Thursday, March 11, 2010

finding aging disk hogs in a linux environment

Here's a common problem - I'm working along running tests and bam, disk is full - all running tests fail when the simulator can no longer write to disk. I won't get into the cost benefit analysis of simply adding more disks to the project - that's not my thing. I'm going to talk about how to find old directories so that the owners of those directories can be prompted to delete stuff they don't need.

In this case, I've decided to find directories in two categories:

  • directories older than 60 days
  • directories older than 30 but less than 60 days.

Looking through the interwebs I found that there are many examples of how to do some of this but no full example. Here is what I came up with:

find <start path> -mtime +60 -type d -maxdepth 1
  | grep <directory of interest> | xargs du -bs |
  sort -rn"

The above uses find to look for directories under "start path" whose age is 60 days or more (technically counting from yesterday). Note that mtime is "modified time", which for directories is loosely the time it was created. This is especially true when that directory is at the top of a large tree. The find result is piped through grep to narrow it down to directories I know contain lots of data. This in turn is piped to du to count how much data and finally to sort to reverse order the list.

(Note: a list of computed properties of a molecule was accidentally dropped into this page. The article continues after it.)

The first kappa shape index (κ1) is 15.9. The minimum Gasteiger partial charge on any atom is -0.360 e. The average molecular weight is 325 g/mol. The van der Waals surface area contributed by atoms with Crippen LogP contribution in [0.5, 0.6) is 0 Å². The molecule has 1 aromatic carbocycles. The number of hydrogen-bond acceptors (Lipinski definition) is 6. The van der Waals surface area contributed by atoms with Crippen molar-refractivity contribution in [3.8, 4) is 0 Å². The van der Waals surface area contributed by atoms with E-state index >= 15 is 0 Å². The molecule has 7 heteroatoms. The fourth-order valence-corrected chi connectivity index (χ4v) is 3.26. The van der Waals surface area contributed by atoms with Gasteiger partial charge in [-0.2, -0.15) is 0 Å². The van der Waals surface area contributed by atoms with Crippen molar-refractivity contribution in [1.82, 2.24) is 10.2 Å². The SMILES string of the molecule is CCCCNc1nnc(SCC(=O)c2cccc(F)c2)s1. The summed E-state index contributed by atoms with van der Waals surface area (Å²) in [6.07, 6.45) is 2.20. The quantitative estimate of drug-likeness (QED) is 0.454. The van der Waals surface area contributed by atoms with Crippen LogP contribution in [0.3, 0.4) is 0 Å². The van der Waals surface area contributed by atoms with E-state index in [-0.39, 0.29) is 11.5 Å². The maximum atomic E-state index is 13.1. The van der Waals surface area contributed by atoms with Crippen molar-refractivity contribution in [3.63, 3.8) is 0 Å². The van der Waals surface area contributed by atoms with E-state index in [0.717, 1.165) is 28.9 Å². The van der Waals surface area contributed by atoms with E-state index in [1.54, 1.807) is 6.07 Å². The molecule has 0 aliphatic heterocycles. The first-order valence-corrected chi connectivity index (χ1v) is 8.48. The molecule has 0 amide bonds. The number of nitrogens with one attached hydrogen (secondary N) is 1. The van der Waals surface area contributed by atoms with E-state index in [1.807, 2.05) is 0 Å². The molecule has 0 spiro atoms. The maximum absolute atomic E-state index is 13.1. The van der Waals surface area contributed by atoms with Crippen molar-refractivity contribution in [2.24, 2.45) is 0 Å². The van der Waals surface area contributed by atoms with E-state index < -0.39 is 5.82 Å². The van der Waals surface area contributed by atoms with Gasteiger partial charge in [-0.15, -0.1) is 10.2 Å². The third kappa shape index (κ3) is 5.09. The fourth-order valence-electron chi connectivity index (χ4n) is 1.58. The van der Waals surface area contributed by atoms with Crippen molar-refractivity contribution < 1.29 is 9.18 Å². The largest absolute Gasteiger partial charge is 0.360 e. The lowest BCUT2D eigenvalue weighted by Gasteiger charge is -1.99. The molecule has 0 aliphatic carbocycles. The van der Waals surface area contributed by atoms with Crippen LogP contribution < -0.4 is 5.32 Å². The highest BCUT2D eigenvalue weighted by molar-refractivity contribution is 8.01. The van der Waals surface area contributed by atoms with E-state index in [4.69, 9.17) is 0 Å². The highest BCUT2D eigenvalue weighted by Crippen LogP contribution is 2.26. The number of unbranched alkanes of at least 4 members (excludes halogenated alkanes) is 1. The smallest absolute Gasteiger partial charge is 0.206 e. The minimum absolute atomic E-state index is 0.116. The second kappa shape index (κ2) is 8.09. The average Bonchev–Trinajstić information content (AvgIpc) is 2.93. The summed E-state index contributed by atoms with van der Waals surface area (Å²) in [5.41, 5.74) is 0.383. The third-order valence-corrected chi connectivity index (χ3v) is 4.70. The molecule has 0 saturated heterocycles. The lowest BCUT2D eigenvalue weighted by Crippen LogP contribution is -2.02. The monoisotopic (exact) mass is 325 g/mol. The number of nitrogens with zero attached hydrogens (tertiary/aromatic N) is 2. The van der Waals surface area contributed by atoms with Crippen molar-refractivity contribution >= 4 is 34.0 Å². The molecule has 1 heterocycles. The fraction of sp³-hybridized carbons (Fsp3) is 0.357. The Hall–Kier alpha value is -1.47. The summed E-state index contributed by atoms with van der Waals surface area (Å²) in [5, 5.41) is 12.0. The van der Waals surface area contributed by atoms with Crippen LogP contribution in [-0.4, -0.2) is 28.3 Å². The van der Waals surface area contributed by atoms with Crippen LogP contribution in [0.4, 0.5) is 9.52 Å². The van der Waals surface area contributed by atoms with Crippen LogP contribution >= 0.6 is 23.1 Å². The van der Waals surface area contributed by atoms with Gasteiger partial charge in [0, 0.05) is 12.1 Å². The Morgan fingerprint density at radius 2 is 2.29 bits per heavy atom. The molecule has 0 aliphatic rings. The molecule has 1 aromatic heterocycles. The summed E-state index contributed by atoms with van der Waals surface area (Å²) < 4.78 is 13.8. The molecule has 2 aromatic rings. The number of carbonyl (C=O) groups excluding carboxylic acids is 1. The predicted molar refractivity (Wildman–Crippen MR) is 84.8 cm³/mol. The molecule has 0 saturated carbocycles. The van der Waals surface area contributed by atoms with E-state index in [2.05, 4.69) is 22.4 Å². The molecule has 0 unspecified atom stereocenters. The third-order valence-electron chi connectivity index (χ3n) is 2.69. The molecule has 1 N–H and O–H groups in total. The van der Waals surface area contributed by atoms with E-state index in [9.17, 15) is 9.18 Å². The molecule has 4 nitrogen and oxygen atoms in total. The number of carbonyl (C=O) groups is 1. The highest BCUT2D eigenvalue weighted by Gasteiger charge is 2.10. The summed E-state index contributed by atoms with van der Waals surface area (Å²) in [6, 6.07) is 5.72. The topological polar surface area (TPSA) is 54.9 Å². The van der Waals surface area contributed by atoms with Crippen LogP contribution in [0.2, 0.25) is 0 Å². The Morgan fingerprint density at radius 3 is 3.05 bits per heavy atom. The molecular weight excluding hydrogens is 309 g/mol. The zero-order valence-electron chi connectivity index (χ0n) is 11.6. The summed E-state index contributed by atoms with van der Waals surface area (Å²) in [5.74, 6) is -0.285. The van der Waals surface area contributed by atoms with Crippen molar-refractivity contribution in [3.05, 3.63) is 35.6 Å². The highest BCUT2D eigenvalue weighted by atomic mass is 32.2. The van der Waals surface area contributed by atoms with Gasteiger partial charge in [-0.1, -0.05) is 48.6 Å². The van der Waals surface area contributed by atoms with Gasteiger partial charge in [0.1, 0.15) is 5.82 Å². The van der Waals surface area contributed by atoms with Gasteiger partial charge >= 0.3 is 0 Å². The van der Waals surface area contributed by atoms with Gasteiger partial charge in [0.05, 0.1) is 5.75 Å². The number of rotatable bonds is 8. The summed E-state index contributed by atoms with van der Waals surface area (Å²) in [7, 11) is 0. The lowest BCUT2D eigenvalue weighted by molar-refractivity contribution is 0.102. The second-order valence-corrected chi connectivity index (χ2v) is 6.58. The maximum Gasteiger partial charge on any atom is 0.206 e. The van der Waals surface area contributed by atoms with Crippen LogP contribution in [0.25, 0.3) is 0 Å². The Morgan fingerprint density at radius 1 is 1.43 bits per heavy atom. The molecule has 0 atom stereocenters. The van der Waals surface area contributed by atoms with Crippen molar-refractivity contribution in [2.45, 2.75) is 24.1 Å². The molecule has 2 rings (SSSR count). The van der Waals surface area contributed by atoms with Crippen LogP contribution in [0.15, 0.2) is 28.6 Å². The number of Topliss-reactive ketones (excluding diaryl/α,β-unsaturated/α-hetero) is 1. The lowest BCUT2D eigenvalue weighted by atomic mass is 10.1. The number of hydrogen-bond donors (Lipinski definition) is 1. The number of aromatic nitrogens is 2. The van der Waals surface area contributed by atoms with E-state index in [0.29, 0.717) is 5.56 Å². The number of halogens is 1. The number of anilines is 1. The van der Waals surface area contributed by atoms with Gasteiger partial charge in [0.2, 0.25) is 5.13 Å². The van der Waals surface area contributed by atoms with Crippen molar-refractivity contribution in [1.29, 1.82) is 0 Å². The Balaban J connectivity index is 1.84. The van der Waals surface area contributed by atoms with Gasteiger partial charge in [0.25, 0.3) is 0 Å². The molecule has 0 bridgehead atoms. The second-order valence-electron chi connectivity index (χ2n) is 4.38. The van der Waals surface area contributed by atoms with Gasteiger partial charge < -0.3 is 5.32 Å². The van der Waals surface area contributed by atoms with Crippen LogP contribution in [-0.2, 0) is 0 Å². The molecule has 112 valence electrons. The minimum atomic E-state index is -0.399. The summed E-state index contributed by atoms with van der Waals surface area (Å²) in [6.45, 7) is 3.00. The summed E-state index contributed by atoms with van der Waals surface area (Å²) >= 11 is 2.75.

To find data between 30 and 60 days, simply replace the -mtime 60 with:
 -mtime +30 -mtime -60

In projects that take many months, like ones I work on, there are many people who, for whatever reason, some legitimate some less so, keep data around for what seems like long after it is useful. These commands, which stand on other find examples I came across, help me determine who owns the oldest and largest data.

Now if only this was actually my job!

1 comment:

  1. M.H. from work said this bit:

    If you didn't have the grep in your pipeline, I might suggest you add "-print0" to your find command (and "-0" to the xargs) to avoid problems with directories with special characters in their names